When the liver becomes infected by hepatitis B virus, it becomes inflamed. Progression of that inflammation beyond 6 months results in chronic hepatitis B infection.
Men that are chronic carriers of hepatitis B are more likely to develop liver cancer than their female counterparts by a factor of 3 to 10. The basis for that observation was studied by some scientists on experimental animals.
The researchers used a chemical to induce the development of liver cancer in experimental mice within the same environment. At the end of the experiment, they found that whereas all the male mice developed liver cancer, only about 15% of the female mice had evidence of cancer cells in their liver.
They assumed that the effect was due to excess expression of an inflammatory protein in male mice, thus promoting the development of liver cancer.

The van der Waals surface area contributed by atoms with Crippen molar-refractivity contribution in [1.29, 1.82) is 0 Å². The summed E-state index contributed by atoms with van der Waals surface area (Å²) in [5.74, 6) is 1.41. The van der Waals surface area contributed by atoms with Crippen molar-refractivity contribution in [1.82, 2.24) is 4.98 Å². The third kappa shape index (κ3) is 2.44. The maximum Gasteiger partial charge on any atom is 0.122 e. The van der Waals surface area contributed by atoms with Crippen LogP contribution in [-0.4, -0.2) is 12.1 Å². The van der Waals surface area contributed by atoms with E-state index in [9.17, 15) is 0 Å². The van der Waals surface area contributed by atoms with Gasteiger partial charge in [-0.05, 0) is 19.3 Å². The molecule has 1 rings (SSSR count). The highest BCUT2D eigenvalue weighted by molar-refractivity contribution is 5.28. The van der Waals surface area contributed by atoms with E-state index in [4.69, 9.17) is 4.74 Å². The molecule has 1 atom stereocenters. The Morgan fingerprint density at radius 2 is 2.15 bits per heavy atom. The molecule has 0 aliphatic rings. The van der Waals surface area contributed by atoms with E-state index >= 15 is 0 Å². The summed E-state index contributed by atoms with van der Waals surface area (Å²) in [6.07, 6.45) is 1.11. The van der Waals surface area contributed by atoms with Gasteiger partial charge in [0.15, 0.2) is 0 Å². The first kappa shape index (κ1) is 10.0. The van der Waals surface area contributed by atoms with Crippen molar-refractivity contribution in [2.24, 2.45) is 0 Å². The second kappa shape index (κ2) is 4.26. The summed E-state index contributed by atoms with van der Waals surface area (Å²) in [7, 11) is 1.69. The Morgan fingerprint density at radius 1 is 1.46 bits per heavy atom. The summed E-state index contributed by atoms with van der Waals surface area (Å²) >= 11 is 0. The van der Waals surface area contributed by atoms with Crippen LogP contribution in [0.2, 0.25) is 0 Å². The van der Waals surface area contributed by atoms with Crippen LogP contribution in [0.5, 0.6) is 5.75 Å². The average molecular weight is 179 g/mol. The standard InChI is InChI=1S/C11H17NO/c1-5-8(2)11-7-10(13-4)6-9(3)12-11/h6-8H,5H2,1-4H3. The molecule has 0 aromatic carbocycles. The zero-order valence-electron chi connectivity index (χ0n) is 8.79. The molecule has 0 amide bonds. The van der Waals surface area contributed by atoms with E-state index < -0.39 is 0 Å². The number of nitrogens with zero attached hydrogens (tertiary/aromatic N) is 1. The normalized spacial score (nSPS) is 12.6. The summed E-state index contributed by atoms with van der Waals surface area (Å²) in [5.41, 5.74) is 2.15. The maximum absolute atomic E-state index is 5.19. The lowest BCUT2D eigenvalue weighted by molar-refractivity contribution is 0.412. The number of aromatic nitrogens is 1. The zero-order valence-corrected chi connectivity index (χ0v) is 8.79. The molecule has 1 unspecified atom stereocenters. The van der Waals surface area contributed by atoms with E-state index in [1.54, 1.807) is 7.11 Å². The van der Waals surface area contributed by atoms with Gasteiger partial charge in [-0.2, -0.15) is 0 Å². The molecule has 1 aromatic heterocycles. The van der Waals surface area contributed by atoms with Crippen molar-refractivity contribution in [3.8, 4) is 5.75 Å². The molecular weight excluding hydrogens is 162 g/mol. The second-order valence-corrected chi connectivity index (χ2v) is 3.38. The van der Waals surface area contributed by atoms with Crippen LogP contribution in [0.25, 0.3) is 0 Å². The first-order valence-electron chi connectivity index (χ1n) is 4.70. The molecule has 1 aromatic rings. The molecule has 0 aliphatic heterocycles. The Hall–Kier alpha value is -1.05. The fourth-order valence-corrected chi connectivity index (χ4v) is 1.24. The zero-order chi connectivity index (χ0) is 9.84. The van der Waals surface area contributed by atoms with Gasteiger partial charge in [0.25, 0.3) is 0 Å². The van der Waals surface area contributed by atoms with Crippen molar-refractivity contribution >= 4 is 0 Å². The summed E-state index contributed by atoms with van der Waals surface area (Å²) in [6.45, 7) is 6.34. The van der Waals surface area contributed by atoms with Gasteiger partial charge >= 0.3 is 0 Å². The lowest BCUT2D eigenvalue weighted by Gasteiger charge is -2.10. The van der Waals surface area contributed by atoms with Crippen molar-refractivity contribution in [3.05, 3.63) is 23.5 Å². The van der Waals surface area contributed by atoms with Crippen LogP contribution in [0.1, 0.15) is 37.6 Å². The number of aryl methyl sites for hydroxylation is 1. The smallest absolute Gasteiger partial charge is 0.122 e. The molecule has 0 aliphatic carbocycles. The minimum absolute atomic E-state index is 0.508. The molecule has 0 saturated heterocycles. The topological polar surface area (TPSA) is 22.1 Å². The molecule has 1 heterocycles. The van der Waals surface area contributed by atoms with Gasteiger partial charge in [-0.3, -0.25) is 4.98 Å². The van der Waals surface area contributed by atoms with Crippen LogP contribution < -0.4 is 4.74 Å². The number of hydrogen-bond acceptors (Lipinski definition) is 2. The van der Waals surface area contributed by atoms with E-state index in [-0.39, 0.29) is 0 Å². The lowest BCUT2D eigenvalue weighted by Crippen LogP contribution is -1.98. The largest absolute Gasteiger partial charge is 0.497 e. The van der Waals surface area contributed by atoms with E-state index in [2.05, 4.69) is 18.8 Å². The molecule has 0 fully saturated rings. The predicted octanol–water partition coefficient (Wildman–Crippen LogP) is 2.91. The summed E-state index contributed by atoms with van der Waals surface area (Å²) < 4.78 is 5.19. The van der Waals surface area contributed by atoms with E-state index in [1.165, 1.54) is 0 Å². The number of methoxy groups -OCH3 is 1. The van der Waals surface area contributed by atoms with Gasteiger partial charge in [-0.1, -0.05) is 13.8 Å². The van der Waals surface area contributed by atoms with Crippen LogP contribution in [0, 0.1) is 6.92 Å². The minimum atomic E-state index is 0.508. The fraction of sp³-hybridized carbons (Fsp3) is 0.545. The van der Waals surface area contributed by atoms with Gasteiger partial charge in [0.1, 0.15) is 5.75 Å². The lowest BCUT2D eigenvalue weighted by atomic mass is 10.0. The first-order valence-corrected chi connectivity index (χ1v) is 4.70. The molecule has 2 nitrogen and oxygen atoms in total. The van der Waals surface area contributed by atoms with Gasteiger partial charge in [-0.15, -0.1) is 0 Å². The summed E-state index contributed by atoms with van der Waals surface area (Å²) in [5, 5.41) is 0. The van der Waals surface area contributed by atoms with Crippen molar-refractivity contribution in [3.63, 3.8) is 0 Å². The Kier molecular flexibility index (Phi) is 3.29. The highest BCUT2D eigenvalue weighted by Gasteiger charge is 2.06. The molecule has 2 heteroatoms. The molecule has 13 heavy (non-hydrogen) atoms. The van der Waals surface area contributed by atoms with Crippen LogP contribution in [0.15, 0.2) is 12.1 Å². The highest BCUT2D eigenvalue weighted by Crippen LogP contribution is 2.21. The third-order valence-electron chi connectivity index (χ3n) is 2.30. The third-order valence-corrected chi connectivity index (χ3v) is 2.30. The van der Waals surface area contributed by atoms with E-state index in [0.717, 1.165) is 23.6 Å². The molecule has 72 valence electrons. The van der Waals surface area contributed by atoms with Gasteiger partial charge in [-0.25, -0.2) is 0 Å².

When they eliminated the expression of an inflammatory protein, IL-6, it reduced the expression of liver cancer cells in male mice.
The researchers concluded that less inflammatory markers are produced by women than men- due to suppression of oestrogen on the production of IL-6, an inflammatory protein.
However, the fact that there was the development of liver cancer in some of the female mice suggests that additional factors play some additional role in cancer formation, other than hormonal considerations alone.
The importance of this research outcome has been the subject of consideration of using immune therapies for liver cancer.
The best approach for reduction of liver cancer in any population remains the administration of vaccines and timely treatment of patients infected by hepatitis B virus.